San Diego Fire Chief Announces Retirement After 35-Year Career
Mainar, who became chief six years ago, said at a news conference he will step down Nov. 12 after a 35-year career with the San Diego Fire-Rescue Department.
Before he became chief, he directed operations during the 2007 wildfire that tore through Rancho Bernardo.
After his promotion by then-Mayor Jerry Sanders, he had to guide the department through recession-era belt-tightening, which included removing fire engines from stations on a rotating basis to save money.
The practice was stopped as municipal finances improved, and the city has been working to improve fire coverage in underserved neighborhoods.
"My tenure as chief has been a challenging and rewarding experience," Mainar said. "The success Fire-Rescue has enjoyed in protecting our community was made possible only by the support our department has received from our elected officials, the city leadership team and the many city departments that support our missions."
Mayor Kevin Faulconer tapped Fennessy, who joined the department in 1990 after previously working for the U.S. Forest Service. He currently is in charge of emergency operations, and is credited with strengthening the SDFRD's helicopter firefighting.
"Passing the baton to Chief Fennessy is one of the easiest decisions I've had to make as mayor," Faulconer said. "He has unmatched experience and operational knowledge of the Fire-Rescue Department and his leadership through the years proves he's the best choice with a strong El Nino predicted and what is now a year-round fire season."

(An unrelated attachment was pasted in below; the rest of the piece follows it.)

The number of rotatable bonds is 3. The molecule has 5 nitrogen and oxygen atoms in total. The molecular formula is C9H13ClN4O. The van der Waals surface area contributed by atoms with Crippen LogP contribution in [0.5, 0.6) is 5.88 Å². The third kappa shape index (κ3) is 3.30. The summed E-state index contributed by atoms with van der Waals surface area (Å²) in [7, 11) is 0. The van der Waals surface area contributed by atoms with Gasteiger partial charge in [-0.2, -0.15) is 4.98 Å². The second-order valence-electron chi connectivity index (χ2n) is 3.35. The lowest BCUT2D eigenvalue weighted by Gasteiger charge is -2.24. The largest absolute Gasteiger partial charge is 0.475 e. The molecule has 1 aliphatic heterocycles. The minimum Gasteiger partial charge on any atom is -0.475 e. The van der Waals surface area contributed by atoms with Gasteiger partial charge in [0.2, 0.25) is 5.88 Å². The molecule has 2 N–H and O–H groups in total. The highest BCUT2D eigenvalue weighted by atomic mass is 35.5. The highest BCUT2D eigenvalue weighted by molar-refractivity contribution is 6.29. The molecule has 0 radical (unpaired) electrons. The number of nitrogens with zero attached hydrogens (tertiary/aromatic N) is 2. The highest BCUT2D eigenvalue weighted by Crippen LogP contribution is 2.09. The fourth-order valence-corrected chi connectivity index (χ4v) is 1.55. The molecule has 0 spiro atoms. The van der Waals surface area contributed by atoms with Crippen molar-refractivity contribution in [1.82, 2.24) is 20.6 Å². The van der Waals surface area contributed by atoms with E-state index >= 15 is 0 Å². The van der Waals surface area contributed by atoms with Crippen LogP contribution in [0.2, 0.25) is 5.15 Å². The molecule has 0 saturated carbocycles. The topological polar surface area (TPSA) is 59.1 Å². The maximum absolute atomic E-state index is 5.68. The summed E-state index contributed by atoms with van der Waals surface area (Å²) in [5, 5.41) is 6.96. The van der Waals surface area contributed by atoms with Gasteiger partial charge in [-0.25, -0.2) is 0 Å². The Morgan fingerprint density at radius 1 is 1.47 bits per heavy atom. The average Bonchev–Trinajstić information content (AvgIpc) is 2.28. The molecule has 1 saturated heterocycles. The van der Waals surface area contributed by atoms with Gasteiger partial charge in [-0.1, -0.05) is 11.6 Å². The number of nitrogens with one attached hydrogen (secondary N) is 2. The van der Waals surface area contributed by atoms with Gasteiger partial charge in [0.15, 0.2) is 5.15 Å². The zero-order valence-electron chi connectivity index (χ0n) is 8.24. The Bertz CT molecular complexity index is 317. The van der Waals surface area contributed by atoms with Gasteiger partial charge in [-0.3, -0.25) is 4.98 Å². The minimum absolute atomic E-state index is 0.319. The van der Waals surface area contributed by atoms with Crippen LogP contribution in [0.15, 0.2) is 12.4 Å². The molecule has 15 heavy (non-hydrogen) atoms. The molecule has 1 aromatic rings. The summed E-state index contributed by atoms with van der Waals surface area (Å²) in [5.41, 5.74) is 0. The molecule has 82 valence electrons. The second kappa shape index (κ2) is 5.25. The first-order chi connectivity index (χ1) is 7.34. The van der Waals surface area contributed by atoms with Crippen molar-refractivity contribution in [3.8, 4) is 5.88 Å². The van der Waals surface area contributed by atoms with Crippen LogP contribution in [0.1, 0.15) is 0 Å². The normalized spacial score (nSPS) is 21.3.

The 56-year-old Fennessy's appointment will go before the City Council for confirmation.
"I am truly humbled to have been named by Mayor Faulconer as the successor to fire Chief Mainar upon his retirement," Fennessy said.
"The mayor's decision to stay within the department speaks volumes for the job Chief Mainar has done and the direction that has been set for the department," Fennessy said. "I appreciate the mayor's confidence in me and am prepared and eager to lead the men and women of the San Diego Fire-Rescue Department successfully into the future."
The 38-year veteran was a former hotshot member and leader for the Forest Service and Bureau of Land Management. In his current position with the SDFRD, he oversees all 48 fire stations and their personnel, emergency medical services, special operations and city lifeguards.